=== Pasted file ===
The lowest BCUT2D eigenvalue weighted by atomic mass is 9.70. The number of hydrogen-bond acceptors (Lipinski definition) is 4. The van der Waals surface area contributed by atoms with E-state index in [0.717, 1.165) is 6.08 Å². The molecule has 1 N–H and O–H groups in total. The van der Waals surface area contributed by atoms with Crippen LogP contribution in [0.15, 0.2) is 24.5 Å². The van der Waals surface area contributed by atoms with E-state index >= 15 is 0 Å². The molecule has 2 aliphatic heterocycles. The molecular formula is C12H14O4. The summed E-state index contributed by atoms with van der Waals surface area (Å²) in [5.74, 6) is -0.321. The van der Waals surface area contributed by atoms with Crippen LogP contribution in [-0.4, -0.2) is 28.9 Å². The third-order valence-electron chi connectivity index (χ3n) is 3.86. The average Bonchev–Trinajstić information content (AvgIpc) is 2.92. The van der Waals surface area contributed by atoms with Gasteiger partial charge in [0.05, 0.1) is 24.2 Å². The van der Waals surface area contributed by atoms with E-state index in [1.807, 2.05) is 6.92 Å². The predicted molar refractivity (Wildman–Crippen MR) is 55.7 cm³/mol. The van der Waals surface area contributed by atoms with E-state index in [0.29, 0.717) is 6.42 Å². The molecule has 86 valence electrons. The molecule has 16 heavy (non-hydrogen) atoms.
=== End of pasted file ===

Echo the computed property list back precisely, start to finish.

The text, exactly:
The lowest BCUT2D eigenvalue weighted by atomic mass is 9.70. The number of hydrogen-bond acceptors (Lipinski definition) is 4. The van der Waals surface area contributed by atoms with E-state index in [0.717, 1.165) is 6.08 Å². The molecule has 1 N–H and O–H groups in total. The van der Waals surface area contributed by atoms with Crippen LogP contribution in [0.15, 0.2) is 24.5 Å². The van der Waals surface area contributed by atoms with E-state index >= 15 is 0 Å². The molecule has 2 aliphatic heterocycles. The molecular formula is C12H14O4. The summed E-state index contributed by atoms with van der Waals surface area (Å²) in [5.74, 6) is -0.321. The van der Waals surface area contributed by atoms with Crippen LogP contribution in [-0.4, -0.2) is 28.9 Å². The third-order valence-electron chi connectivity index (χ3n) is 3.86. The average Bonchev–Trinajstić information content (AvgIpc) is 2.92. The van der Waals surface area contributed by atoms with Gasteiger partial charge in [0.05, 0.1) is 24.2 Å². The van der Waals surface area contributed by atoms with E-state index in [1.807, 2.05) is 6.92 Å². The predicted molar refractivity (Wildman–Crippen MR) is 55.7 cm³/mol. The van der Waals surface area contributed by atoms with E-state index in [0.29, 0.717) is 6.42 Å². The molecule has 86 valence electrons. The molecule has 16 heavy (non-hydrogen) atoms.